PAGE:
Because I enjoy matinee prices, discussing a movie over dinner and still getting to bed on time, I’ll review these in the order I actually did them.

One area of adjustment for me during the start of medical school was cutting back on my indulgence in music and art.

Reviews of journal articles covering topics of Neuroscience and Cell Biology.

“What do you do inBODYJAM™?” My usual response is, “Imagine you were Beyonce’s back-up dancer. That’s what you do in BODYJAM™!” It is a cardio dance class that fuses music from today’s top hits with old school hip-hop, funk and global jams. I often find myself singing and laughing as much as I’m dancing and shaking it like a fool.

Now that the cold rainy season has officially begun (non-Californians hush), sometimes all you want is a comforting bowl of warm noodle soup.

You have to rush to class, your experiment is taking longer than expected, or you have to catch the bus home. When do you have time to go grocery shopping and pick up some organic produce? On Wednesdays, from 10 a.m.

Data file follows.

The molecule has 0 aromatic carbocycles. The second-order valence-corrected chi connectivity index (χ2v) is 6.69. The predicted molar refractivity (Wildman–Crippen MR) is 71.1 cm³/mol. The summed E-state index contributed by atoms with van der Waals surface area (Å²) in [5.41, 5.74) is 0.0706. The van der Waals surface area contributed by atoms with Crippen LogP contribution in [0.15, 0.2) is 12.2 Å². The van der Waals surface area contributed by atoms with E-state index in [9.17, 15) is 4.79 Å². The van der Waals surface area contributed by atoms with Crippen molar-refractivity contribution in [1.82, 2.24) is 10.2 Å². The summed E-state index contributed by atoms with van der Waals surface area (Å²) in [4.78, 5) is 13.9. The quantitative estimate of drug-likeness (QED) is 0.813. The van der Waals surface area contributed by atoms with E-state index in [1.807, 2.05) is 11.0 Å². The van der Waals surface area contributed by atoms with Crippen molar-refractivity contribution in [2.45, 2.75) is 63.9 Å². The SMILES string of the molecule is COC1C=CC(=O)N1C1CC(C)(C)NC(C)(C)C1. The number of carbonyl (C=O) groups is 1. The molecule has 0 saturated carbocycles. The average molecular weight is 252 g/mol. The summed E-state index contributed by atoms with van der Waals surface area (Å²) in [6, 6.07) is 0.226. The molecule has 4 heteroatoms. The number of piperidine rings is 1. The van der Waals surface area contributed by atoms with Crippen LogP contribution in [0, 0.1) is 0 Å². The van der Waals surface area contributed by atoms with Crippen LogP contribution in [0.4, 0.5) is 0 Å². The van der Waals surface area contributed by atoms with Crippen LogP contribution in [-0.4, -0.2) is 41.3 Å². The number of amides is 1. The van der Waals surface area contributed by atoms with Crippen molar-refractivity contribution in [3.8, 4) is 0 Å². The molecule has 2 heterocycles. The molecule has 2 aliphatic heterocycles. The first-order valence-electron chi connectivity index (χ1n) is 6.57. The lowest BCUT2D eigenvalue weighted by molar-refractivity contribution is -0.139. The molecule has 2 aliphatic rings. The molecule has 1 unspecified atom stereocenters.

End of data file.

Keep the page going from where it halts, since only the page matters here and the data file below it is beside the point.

On Oct. 17, Dr. Paul Farmer gave a lecture in Cole Hall in which he outlined the methodology that his organization, Partners in Health, has developed for global health delivery.

 

By Venkateswarlu Kadiveti
Staff Writer

Life is beautiful. Life is amazing. Life is wonderful. Life is everything.  Above all it is precious beyond our imagination.

Multiculturalism in health care has evolved as a way to educate about and take care of people of different backgrounds. For example, sexuality, gender, class and ability are taken apart individually to address how they might affect a person. Most schools have lectures that talk about each topic on its own. But what may be more important is to understand the ways in which these identities interact with each other to produce the person before us.

Presentation: “Spare the bacillus, spoil the child: The microbiome limits iNKT cell numbers and protects against IBD and asthma.”

Presenter: Emily Bradford